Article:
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The first family of American landscape architecture essentially shaped the design of Rock Creek Park.

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Many of Washington's natural wonders — including its largest park — owe much of their appearance and existence to the work of two men named Frederick Law Olmsted.

The senior Olmsted practically invented the field of American landscape architecture beginning with his plan for New York's Central Park in the 1850s. He championed the idea of the public park as a common green space accessible to all. In an urbanizing America, parkland was to serve both the body and the spirit. In design, all parts of the landscape were to be in harmony, with no detail standing out.

The junior Olmsted followed in his father's footsteps and philosophy. Along the way, he created the first comprehensive plan for Rock Creek Park some 28 years after it was established.

Mr. Olmsted Comes To Washington

In DC, the elder Frederick Law Olmsted is most celebrated for designing the Capitol grounds between 1874 and 1892. He also supported plans to create Rock Creek Park, warning in 1886 that "the charmingly wooded glen of Rock Creek" was "in private hands, subject any day to be laid waste." He turned his attention to one slice of the valley in 1890. Working in partnership with his adopted son (and nephew) John Charles Olmsted, he designed the National Zoological Park, whose main thoroughfare is named Olmsted Walk in their honor.

As failing health forced Olmsted to retire in 1895, he brought into the firm his 25-year-old son, Frederick Law Olmsted Jr. The young man, known familiarly as "Rick," quickly proved himself. In 1898 the company was renamed Olmsted Brothers, with Rick and John Charles as partners.

The McMillan Report

Olmsted Jr. became a leading advocate for one of his father's causes: to re-establish and extend L'Enfant's plan for the nation's capital. He took what would have been his father's place on a Senate panel known as the McMillan Commission. Their 1902 report set out to restore the Mall, which had become cluttered with a market, a railway station and a series of Victorian parks. But Olmsted also encouraged the commission to endorse the acquisition of land for new public parks and scenic drives throughout the city — including the preservation of the entire Rock Creek valley.

Olmsted remained a steward of the commission's recommendations, first as part of an unpaid but influential group of consultants and then as a charter member of two federal oversight boards, the Commission of Fine Arts and the National Capital Park and Planning Commission. His battles at the CFA, especially to resist relocating the Botanic Garden in Rock Creek Park, convinced Olmsted that the park needed a far-reaching plan — and that Olmsted Brothers should prepare it.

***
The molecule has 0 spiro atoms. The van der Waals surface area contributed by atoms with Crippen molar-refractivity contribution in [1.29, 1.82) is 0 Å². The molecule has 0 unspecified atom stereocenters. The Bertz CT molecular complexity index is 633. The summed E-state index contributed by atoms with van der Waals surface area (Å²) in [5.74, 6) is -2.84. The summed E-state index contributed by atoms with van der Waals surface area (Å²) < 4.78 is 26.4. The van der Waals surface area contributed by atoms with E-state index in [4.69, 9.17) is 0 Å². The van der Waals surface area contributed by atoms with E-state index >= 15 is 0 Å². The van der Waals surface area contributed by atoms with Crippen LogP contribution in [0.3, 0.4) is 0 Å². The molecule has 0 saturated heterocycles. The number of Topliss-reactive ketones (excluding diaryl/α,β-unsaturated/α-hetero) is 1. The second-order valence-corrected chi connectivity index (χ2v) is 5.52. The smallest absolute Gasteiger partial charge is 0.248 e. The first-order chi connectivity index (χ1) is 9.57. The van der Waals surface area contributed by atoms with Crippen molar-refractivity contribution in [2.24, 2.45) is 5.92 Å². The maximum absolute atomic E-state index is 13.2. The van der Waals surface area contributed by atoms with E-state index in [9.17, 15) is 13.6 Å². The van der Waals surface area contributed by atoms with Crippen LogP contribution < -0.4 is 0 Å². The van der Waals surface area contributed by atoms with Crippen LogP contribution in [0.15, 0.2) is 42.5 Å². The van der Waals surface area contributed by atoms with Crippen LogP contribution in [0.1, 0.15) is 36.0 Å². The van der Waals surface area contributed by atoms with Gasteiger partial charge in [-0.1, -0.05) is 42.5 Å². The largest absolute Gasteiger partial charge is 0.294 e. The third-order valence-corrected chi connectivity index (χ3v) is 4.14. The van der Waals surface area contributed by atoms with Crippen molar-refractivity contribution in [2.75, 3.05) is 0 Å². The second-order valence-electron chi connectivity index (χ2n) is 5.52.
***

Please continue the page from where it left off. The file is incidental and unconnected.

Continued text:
The result was a 1918 report whose guiding principle mandated that the "interesting, varied, natural scenery must be saved intact insofar as possible," though it could be "restored or perfected by intelligent, appreciative landscape development."

Another fundamental consideration was access to and through the park. Yet all roads and paths — as well as bridges, benches and other structures — "should fit into the landscape as harmonious and subordinate parts of the scenery."

One Park, Six Settings

The 1918 report divided Rock Creek Park into six types of naturalistic landscapes that remain familiar today. The area along the banks of Rock Creek and its tributaries was described as "topographically and psychologically the backbone...of the Park." This "Valley Section" was to be preserved in its natural state, with the addition of little more than a few picnic spots.

The hills and plateaus west of Rock Creek and south of Military Road were termed Woodland for Intensive Use. The report recommended the installation of hiking paths, a roadway along the ridgeline and numerous picnic groves. In contrast, much of the forest north of Military Road was designated "Wilder Woodland" and was to be "preserved to the highest degree."

Old farm fields north of Military Road made up the "Open Hillside Section." Its grassy slopes were to be maintained and adorned with occasional shade trees and overlooks to create "a sense of freedom, breadth, and outlook found nowhere else in the Park."

At the northern tip, the "Meadow Park" — a section of flat meadow surrounded by forest — was to be preserved as another unique landscape.

Finally, the report recognized the area along 16th Street and Colorado Avenue as being "separated topographically from the rest of the Park." Instead of being kept wild, this "Plateau Recreation Ground" was to be adapted for recreational activities from sports to band concerts. At the time, the plateau was already the site of playing fields, tennis courts and horse shows.

Following his work on the Rock Creek report, Rick Olmsted continued to influence the design of Washington landmarks from the White House grounds and the Jefferson Memorial to Theodore Roosevelt Island and the gardens of the National Cathedral. When he died in 1957, landscape architects with the name Frederick Law Olmsted had been working for a full 100 years to bring parkland to the people.

Today we see the Olmsteds' legacy in the varied landscapes of Rock Creek Park, in the green vistas that soothe our spirits and in the roads and paths that provide such easy access into nature.

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